It’s no secret that Seattle is one of the hottest cities in the country for young adults in their 20’s and 30’s and beyond. That’s not surprising information given the influx of tech related jobs with popular companies such as Microsoft, Amazon, Apple, Expedia and many more in and around the area. Add to that a fabulous art and music scene, incredible restaurants driven by award winning chefs and breath taking views, and you’ve got a recipe that has had more young people moving to the Emerald City than ever before.
In spite of this consistent growth in the city, Seattle has still managed to elude Zillow’s annual Top Ten List of highest rent paying cities in the country, instead sitting pretty for the last 4 years at #13. That is, until now. Seattle has placed at #10 on the list for 2015, knocking Philadelphia out of a spot it has firmly held on to for the past 4 years. That means that the Big Kahuna of the PNW is up there with the likes of New York, Chicago and Los Angeles, to name just a few.
Perhaps surprisingly for some, the list states that Seattleites paid a whopping $10.2 Billion (yes, you read the right) in rent between November 2014 and November 2015. Couple that with the estimated 20,000 more people who found employment in that time and it starts to make sense, and while it may be easy and even logical to assume the tech boom is responsible for all this, it’s not alone.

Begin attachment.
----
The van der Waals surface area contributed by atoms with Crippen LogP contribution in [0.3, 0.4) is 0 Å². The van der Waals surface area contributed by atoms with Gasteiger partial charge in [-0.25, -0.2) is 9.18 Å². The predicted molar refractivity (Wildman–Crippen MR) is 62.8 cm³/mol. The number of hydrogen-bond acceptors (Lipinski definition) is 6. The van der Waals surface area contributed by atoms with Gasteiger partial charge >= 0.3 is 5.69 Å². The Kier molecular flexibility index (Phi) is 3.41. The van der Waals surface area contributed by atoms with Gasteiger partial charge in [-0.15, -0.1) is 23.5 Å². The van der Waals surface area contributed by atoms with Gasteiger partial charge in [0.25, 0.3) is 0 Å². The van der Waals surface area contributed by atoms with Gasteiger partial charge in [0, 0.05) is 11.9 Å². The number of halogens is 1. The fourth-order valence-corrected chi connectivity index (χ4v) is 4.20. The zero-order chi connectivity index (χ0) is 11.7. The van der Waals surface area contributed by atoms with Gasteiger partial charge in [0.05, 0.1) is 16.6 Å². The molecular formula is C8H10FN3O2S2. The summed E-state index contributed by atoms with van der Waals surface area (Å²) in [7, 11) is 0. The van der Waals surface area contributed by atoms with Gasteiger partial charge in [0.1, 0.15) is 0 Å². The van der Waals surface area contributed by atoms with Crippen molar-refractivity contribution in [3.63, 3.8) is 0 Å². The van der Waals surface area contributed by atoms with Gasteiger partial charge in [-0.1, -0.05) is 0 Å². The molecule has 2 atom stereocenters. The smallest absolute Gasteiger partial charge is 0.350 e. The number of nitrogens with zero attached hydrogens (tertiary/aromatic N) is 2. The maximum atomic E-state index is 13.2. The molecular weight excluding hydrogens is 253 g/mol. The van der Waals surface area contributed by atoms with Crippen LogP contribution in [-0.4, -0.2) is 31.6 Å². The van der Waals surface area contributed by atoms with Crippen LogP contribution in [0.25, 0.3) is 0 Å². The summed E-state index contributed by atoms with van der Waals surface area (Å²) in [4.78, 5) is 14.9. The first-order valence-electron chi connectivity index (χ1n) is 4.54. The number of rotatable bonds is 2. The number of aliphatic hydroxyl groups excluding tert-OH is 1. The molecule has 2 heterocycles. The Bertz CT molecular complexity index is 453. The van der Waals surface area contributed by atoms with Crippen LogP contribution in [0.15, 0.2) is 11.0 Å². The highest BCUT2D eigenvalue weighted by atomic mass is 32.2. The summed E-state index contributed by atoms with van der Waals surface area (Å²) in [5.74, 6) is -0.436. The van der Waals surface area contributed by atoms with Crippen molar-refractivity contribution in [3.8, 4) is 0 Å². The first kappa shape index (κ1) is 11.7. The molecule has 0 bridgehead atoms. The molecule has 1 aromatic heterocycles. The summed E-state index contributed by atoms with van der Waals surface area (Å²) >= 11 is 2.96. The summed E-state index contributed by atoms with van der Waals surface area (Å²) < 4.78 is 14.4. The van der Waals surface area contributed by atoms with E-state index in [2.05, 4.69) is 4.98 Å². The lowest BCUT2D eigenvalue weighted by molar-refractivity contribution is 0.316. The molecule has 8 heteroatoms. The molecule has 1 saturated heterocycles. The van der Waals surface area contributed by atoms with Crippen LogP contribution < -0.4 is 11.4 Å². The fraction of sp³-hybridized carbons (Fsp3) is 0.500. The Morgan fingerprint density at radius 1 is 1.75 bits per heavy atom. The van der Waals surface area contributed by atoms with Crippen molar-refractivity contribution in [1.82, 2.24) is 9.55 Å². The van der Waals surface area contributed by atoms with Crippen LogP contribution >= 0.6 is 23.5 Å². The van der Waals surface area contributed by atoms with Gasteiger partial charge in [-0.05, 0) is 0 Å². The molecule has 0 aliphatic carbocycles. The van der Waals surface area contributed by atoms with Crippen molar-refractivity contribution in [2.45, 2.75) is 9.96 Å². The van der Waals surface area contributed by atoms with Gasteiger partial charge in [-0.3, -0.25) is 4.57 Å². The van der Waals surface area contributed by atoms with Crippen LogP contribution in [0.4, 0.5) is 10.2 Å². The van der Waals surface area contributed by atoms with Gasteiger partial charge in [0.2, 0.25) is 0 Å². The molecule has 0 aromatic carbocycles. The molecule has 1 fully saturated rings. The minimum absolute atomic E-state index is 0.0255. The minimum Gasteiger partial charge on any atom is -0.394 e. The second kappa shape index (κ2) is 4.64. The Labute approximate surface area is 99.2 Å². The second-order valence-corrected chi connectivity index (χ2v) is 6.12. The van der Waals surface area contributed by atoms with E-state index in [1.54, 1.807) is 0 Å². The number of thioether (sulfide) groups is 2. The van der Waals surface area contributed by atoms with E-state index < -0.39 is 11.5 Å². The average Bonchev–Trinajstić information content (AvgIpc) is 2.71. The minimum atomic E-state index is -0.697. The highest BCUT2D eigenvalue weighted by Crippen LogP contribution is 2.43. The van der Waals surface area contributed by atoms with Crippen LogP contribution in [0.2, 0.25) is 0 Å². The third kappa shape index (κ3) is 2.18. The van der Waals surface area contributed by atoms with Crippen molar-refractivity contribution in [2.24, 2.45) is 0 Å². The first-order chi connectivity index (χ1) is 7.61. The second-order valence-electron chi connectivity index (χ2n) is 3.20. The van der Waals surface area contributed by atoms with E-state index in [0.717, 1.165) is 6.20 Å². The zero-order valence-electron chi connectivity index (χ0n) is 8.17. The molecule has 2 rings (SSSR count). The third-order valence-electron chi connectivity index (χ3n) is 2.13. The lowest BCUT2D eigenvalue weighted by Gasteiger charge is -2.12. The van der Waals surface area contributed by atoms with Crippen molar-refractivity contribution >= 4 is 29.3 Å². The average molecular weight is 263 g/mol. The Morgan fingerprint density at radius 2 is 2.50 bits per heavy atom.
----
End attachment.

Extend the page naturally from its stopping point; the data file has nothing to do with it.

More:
Tech companies have experienced a 5 percent increase over the last year, which is nothing to sneeze at, but it’s the construction industry that takes the cake, with an estimated 6.7 percent increase over the last year. Developers in Seattle have been rushing to meet the housing demand of the city (with 10,425 apartment units recently completed or under construction and about a 25 percent increase in apartment inventory over the past three years), but it’s not likely to be quite enough or to help ease rental prices.
“It’s unlikely we’ll see any real rent relief in Seattle any time soon,” said CEO and co-founder of Cozy Gino Zahnd. “While there’s plenty of new construction, these projects tend to focus on luxury units. Nationwide, we aren’t seeing many new units targeted at middle-income earners.” And though Seattle has plenty of high earners eagerly looking for housing, Zahnd says “Demand will likely remain high, as long as Seattle’s biggest employers continue to expand,” and notes that it’s unlikely we’ve reached a point of saturation, particularly on the high end.
Zahnd also points out that while the construction boom has brought many new jobs to the city, it is unlikely that these construction workers are living in the high-end luxury units they’re building. “Sure people are coming for these construction jobs, but are they living in the luxury high rises they’re building?” he said. “Even with no data, I’m almost certain they are not.”
In any case, with all these new jobs, a housing boom and being ranked among the countries ‘Big Boys’ for the first time, it seems Seattle is finally beginning to be taken seriously as one of the major cities in the country, a fact locals have know for quite some time.